Parody and the Intertextuality of History
LINDA HUTCHEON Il y a plus affaire à interpreter les interpretations qu'a interpreter les choses, et plus de livres sur les livres que sur autre sujet: nous ne faisons que nous entregloser. -Montaigne
The frontiers of a book are never clear-cut: beyond the title, the first lines, and the last full-stop, beyond its internal configuration and its autonomous form, it is caught up in a system of references to other books, other texts, other sentences: it is a node within a network. -Foucault
What we tend to call postmodernism in literature today is usually characterized by intense self-reflexivity and overtly parodic intertextuality. In fiction this means that it is usually metafiction that is equated with the postmodern. Given the scarcity of precise definitions of this problematic period designation, such an equation is often accepted without question. What I would like to argue is that, in the interests of precision and consistency, we must add something else to this definition: an equally self-conscious dimension of history. My model here is postmodern architecture, that resolutely parodic recalling of the history of architectural forms and functions. The theme of the 1980 Venice Biennale, which introduced postmodernism to the architectural world, was "The Presence of the Past." The term postmodernism, when used in fiction, should, by analogy, best be reserved to describe fiction that is at once metafictional and historical in its echoes of the texts and contexts of the past. In order to distinguish this paradoxical beast from traditional historical fiction, I would like to label it "historiographic metafiction." The category of novel I am thinking of includes One Hundred Years of Solitude, Ragtime, The French Lieutenant's Woman, and The Name of the Rose. All of these are popular and familiar novels whose metafictional self-reflexivity (and intertextuality) renders their implicit claims to historical veracity somewhat problematic, to say the least. 3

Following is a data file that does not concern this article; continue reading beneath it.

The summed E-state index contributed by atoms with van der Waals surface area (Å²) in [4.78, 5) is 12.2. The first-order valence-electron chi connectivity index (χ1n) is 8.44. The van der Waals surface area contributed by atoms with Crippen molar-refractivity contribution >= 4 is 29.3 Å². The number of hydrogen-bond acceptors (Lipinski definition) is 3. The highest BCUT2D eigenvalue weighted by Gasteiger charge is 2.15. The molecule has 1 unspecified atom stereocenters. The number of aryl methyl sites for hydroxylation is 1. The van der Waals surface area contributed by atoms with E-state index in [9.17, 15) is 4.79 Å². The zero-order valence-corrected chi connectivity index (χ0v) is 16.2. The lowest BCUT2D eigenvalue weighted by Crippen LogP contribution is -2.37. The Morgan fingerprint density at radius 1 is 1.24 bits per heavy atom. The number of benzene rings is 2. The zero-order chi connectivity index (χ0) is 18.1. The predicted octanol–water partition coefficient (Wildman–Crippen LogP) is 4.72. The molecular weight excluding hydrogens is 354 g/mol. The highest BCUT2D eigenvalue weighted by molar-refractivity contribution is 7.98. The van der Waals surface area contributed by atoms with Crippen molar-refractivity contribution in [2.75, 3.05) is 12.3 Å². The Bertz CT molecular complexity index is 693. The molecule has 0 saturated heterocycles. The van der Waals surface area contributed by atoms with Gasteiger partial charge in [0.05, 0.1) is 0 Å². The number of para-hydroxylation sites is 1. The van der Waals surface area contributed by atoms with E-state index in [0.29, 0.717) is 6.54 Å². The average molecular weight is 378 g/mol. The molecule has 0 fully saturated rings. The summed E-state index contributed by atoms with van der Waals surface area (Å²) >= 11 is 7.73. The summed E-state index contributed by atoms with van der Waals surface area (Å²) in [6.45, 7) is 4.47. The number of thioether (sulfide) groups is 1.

In the wake of recent assaults by literary and philosophical theory on modernist formalist closure, postmodern American fiction, in particular, has sought to open itself up to history, to what Edward Said (The World) calls the "world." But it seems to have found that it can no longer do so in any innocent way: the certainty of direct reference of the historical novel or even the nonfictional novel is gone. So is the certainty of self-reference implied in the Borgesian claim that both literature and the world are equally fictive realities. The postmodern relationship between fiction and history is an even more complex one of interaction and mutual implication. Historiographic metafiction works to situate itself within historical discourse without surrendering its autonomy as fiction. And it is a kind of seriously ironic parody that effects both aims: the intertexts of history and fiction take on parallel (though not equal) status in the parodic reworking of the textual past of both the "world" and literature. The textual incorporation of these intertextual past(s) as a constitutive structural element of postmodernist fiction functions as a formal marking of historicity-both literary and "worldly." At first glance it would appear that it is only its constant ironic signaling of difference at the very heart of similarity that distinguishes postmodern parody from medieval and Renaissance imitation (see Greene 17). For Dante, as for E. L. Doctorow, the texts of literature and those of history are equally fair game. Nevertheless, a distinction should be made: "Traditionally, stories were stolen, as Chaucer stole his; or they were felt to be the common property of a culture or community ... These notable happenings, imagined or real, lay outside language the way history itself is supposed to, in a condition of pure occurrence" (Gass 147). Today, there is a return to the idea of a common...
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